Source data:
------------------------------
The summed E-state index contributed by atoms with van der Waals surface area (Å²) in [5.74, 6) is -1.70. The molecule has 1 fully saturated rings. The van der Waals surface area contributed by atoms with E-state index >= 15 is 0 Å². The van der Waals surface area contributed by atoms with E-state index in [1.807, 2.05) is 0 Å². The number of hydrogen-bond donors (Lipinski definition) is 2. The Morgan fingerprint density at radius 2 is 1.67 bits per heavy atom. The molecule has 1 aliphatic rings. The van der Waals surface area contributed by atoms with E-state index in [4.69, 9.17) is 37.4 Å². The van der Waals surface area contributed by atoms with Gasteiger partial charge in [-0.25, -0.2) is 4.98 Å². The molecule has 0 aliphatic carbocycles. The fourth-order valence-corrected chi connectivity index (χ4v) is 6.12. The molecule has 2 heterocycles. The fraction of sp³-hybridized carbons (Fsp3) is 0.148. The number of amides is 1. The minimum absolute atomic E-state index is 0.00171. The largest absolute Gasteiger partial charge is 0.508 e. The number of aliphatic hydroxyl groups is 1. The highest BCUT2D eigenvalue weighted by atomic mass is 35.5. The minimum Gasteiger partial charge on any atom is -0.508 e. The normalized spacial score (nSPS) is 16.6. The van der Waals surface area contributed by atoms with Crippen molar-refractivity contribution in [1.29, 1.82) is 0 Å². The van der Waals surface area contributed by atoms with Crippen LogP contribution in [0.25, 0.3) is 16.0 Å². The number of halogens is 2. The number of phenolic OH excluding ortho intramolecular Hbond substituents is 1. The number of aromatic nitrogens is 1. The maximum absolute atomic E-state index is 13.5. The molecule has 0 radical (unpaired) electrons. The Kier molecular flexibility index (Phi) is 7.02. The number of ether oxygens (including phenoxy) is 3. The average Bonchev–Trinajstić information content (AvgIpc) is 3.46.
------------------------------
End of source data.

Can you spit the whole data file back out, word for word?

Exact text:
The summed E-state index contributed by atoms with van der Waals surface area (Å²) in [5.74, 6) is -1.70. The molecule has 1 fully saturated rings. The van der Waals surface area contributed by atoms with E-state index >= 15 is 0 Å². The van der Waals surface area contributed by atoms with E-state index in [1.807, 2.05) is 0 Å². The number of hydrogen-bond donors (Lipinski definition) is 2. The Morgan fingerprint density at radius 2 is 1.67 bits per heavy atom. The molecule has 1 aliphatic rings. The van der Waals surface area contributed by atoms with E-state index in [4.69, 9.17) is 37.4 Å². The van der Waals surface area contributed by atoms with Gasteiger partial charge in [-0.25, -0.2) is 4.98 Å². The molecule has 0 aliphatic carbocycles. The fourth-order valence-corrected chi connectivity index (χ4v) is 6.12. The molecule has 2 heterocycles. The fraction of sp³-hybridized carbons (Fsp3) is 0.148. The number of amides is 1. The minimum absolute atomic E-state index is 0.00171. The largest absolute Gasteiger partial charge is 0.508 e. The number of aliphatic hydroxyl groups is 1. The highest BCUT2D eigenvalue weighted by atomic mass is 35.5. The minimum Gasteiger partial charge on any atom is -0.508 e. The normalized spacial score (nSPS) is 16.6. The van der Waals surface area contributed by atoms with Crippen molar-refractivity contribution in [1.29, 1.82) is 0 Å². The van der Waals surface area contributed by atoms with Crippen LogP contribution in [0.25, 0.3) is 16.0 Å². The number of halogens is 2. The number of phenolic OH excluding ortho intramolecular Hbond substituents is 1. The number of aromatic nitrogens is 1. The maximum absolute atomic E-state index is 13.5. The molecule has 0 radical (unpaired) electrons. The Kier molecular flexibility index (Phi) is 7.02. The number of ether oxygens (including phenoxy) is 3. The average Bonchev–Trinajstić information content (AvgIpc) is 3.46.